Job Applications: Making a List and Checking it Twice

September 9th, 2014, 0 Comments

Are you staying organized on your job hunt? original_Keep_calm_new

It doesn’t matter if you are searching for a job passively or actively, it’s wise to be organized and thorough to make sure that you are approaching each position prepared, with your best foot forward.

You see, it’s easy to get confused if you’re not keeping track of the Who, What, Where and When of your applications. And so, we recommend drawing up a spreadsheet of your activity.


So why keep track?

Most importantly: so you can monitor your success, and avoid wasting time re-applying to the same position may times.

  • This also helps so you have a quick and easy reference point for when you DO get calls back. You can easily pull up your spreadsheet to reference the job & when you applied. In turn, you will come across as professional, organized, and prepared.
  • Sending multiple applications into the same company can also result in you being ‘lost in the shuffle’. Studies show that the average internal recruiter spends 5-7 seconds  looking at each resume. Frighteningly short, right? Well it could get worse: If they have seen your resume before and passed on it, they are unlikely to even take that many seconds before passing on you again if they already know your name (which could be a serious bummer if it was for a different, possibly more appropriate, position for your skillset!)


A note on working with external recruiters

There are some pretty universal rules between recruiting and hiring firms regarding applicants. The gist:  prospective candidates cannot be marketed to a firm if they have already applied there, or been submitted by another firm, in the last 6-12 months (it varies by firm but this is a good general time frame).

Note: this rule applies to any application or presentation of your resume in the last year, even if it was for a different job at the same company.

What’s the harm in not telling your recruiter you’ve already applied there?

  • Well, you certainly won’t make your recruiter happy. They’ll be unlikely to trust you or work with you in the future.
  • Hiring companies may also consider it a sign of disorganization, assuming you didn’t know  your resume had already been submitted.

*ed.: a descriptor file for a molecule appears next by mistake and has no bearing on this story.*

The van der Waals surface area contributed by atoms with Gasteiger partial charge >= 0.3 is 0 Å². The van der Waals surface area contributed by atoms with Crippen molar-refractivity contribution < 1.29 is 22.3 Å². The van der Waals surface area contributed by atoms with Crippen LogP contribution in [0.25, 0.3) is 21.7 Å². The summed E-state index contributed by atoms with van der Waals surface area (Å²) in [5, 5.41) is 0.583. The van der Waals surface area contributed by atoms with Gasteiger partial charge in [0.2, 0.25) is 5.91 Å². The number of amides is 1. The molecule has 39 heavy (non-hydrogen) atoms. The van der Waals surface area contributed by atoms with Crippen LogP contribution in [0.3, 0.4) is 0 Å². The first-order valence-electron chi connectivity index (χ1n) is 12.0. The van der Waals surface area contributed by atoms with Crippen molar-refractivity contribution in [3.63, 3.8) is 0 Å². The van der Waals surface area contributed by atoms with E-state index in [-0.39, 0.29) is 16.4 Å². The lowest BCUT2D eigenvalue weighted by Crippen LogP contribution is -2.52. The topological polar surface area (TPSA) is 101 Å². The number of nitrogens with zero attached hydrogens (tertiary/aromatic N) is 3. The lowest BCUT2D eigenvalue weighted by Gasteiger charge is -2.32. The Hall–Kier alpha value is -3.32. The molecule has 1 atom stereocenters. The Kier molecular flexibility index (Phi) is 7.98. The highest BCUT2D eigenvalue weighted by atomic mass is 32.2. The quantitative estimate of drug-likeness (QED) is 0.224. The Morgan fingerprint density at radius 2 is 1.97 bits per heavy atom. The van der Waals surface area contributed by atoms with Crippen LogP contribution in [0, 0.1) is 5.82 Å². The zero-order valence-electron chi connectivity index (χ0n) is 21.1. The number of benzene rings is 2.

• Even worse: the hiring company could see it as a sign of dishonesty.
  • It’s probably a waste of time:  if they passed on you once, there was probably a reason for it, so it’s unlikely to improve your chances.


Methods of Tracking:

The simplest way is a basic Word or Excel document. List the companies you’ve applied to, dates of application, role in question, status of response from hiring company, contact person at that organization and any other notes you might want to keep on hand.





For those looking for a more sophisticated method of tracking, we recommend checking out a product like Evernote.

Evernote is an online tool & mobile app that allows you to take & save notes, including links and charts.  The benefit of web applications like Evernote is that your data is stored on the cloud –  thus wherever you have WiFi, you can access it. Plus, Evernote allows you to copy, paste, and save job descriptions straight from the websites where you found them. You can link these job description ‘notes’ into your tracking table for easy access later & on the go. Especially useful if the position is removed from the website and you need to reference it again before an interview!

Check it out:



At the end of the day, keeping organized on your job search shouldn’t take too much time and the benefits could pay dividends if you ever need to reference your activity.


So, to recap:

1.    Make a tracker and at bare minimum track the date you applied, the company name and position you applied for.
2.    Don’t be afraid to share that tracker with your recruiter (it’ll save both of you time in finding that next perfect job!)
3.    (Optional) Keep a copy of the job descriptions for you in something like Evernote or One Note for easy reference before an interview.


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